United States Navy (Deceased)

Lieutenant Commander Corry, born in Quincy, Florida, October 5, 1889, was appointed to the U. S. Naval Academy, Annapolis, Mary­land, from his native state in 1906. Graduated and commissioned En­sign in June 1910, he progressed in grade until his promotion to Lieu­tenant Commander, July 1, 1918.


After graduation, Lieutenant Commander Corry served on the USS KANSAS from 1911 to 1915. Designated Naval Aviator March 6, 1916, he was assigned duty with the aviation units of the USS NORTH CAROLINA and the USS WASHINGTON. On August 22, 1917, he was assigned to duty with the U.S. Naval Aviation Forces in Europe, and was later ordered to command the U.S. Naval Air Station at Le Croisie, Loire, France, first operation unit from the United States during the World War. He assumed this duty November 7, and his success and skill as a pilot on this station won for him the Cross of a Chevalier of the Legion of Honor from France.


On June 7, 1918, Lieutenant Commander Corry was ordered to Command at the Naval Air Station at Brest, France, serving there until after the Armistice in November 1918, and the end of demobili­zation. On February 6, 1919, he was ordered to duty at Paris, France, and on June 5 of that year was assigned to the U. S. Aeronautical In­ter-Allied Commission of Control. He also had special duty with the Air Force at Rochefort, France, and with the Belgium Air Force.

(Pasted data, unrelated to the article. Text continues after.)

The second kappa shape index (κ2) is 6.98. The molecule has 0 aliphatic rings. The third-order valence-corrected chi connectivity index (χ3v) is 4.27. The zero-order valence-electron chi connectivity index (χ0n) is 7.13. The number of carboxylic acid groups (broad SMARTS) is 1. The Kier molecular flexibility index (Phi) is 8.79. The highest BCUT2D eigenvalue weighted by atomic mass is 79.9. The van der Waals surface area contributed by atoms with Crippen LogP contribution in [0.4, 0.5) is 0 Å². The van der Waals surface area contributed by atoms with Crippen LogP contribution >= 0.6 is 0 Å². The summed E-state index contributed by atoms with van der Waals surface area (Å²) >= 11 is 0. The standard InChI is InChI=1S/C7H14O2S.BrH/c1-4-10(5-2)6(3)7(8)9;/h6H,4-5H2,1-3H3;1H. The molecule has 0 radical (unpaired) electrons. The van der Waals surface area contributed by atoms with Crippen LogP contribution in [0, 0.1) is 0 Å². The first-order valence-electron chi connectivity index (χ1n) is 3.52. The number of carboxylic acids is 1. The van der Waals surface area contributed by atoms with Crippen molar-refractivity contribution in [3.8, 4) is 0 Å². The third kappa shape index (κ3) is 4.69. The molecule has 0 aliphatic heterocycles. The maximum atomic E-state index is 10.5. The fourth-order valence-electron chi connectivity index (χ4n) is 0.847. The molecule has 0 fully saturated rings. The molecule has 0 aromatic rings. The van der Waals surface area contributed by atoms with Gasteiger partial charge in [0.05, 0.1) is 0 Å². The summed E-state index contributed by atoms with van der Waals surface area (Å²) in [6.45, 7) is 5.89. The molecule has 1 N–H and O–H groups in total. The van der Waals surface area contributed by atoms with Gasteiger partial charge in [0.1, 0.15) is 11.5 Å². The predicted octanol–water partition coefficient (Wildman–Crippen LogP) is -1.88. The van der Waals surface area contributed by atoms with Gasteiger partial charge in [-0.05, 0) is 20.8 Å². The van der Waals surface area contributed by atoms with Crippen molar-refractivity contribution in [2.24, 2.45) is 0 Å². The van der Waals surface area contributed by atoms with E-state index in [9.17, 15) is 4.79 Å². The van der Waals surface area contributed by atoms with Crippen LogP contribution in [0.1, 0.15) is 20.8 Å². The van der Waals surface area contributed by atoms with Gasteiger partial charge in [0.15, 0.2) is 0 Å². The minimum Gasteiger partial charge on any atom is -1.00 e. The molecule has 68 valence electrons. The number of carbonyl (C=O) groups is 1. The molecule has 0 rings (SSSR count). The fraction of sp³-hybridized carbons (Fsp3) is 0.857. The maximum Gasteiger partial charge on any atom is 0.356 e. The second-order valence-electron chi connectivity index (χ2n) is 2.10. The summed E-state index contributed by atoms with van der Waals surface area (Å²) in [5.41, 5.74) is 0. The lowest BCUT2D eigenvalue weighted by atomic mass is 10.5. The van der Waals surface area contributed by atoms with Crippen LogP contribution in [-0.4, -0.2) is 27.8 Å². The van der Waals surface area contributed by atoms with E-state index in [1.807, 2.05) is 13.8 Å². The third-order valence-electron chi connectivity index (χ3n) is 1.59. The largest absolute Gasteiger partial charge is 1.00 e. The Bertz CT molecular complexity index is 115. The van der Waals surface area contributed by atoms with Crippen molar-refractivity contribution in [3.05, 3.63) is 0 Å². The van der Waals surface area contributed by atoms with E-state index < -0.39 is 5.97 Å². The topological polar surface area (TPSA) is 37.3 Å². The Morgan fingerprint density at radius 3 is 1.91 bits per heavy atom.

On June 1, 1920, Lieutenant Commander Corry was ordered to re­turn to the United States for duty as aide for aviation on the staff of Commander in Chief, Atlantic Fleet. He was serving in that assign­ment at the time of his death, October 7, 1920, caused by inhaling flame from a burning plane after it had crashed. Though injured, he endeavored to rescue his companion from the burning wreckage.


Lieutenant Commander Corry was awarded the Medal of Honor with the following citation :




"For heroic service in attempting to rescue a brother officer from a flame-enveloped airplane. On October 2, 1920, an airplane in which Lieutenant Commander Corry was a passenger crashed and burst into flames. He was thrown 30 feet clear of the plane, and though injured rushed back to the burning machine and endeavored to remove the pilot. In so doing he sustained serious burns from which he died four days later."


Three vessels in the U.S. Navy have been named USS CORRY in his honor. The first, DD-334, was scrapped in 1930; DD-463 was lost in our invasion of Normandy, June 8, 1944; and the present Corry, DDR-817, will be with the U.S. Atlantic Fleet. Also named in his honor was Corry Field, at Naval Air Station, Pensacola, Florida, which was commissioned on December 8, 1934.